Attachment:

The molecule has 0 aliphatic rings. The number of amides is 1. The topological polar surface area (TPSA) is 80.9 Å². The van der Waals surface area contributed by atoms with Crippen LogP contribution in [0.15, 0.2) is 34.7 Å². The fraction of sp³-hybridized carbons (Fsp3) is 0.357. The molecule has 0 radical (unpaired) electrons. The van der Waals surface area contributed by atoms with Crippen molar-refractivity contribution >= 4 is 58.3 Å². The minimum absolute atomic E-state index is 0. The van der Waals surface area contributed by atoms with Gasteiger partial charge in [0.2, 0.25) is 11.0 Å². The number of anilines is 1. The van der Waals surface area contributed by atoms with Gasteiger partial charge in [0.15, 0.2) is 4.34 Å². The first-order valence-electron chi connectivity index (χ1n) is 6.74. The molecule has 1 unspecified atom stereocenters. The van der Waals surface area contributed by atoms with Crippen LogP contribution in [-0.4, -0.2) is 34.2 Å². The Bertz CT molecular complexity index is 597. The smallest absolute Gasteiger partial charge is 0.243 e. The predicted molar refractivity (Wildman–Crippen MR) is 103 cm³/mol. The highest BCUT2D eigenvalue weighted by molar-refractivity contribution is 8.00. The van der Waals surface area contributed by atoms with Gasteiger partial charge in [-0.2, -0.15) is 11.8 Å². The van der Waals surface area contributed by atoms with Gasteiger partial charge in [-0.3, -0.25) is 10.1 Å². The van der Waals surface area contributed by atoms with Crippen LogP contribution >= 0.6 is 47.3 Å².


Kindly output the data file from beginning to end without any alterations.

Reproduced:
The molecule has 0 aliphatic rings. The number of amides is 1. The topological polar surface area (TPSA) is 80.9 Å². The van der Waals surface area contributed by atoms with Crippen LogP contribution in [0.15, 0.2) is 34.7 Å². The fraction of sp³-hybridized carbons (Fsp3) is 0.357. The molecule has 0 radical (unpaired) electrons. The van der Waals surface area contributed by atoms with Crippen molar-refractivity contribution >= 4 is 58.3 Å². The minimum absolute atomic E-state index is 0. The van der Waals surface area contributed by atoms with Gasteiger partial charge in [0.2, 0.25) is 11.0 Å². The number of anilines is 1. The van der Waals surface area contributed by atoms with Gasteiger partial charge in [0.15, 0.2) is 4.34 Å². The first-order valence-electron chi connectivity index (χ1n) is 6.74. The molecule has 1 unspecified atom stereocenters. The van der Waals surface area contributed by atoms with Crippen LogP contribution in [-0.4, -0.2) is 34.2 Å². The Bertz CT molecular complexity index is 597. The smallest absolute Gasteiger partial charge is 0.243 e. The predicted molar refractivity (Wildman–Crippen MR) is 103 cm³/mol. The highest BCUT2D eigenvalue weighted by molar-refractivity contribution is 8.00. The van der Waals surface area contributed by atoms with Gasteiger partial charge in [-0.2, -0.15) is 11.8 Å². The van der Waals surface area contributed by atoms with Gasteiger partial charge in [-0.3, -0.25) is 10.1 Å². The van der Waals surface area contributed by atoms with Crippen LogP contribution >= 0.6 is 47.3 Å².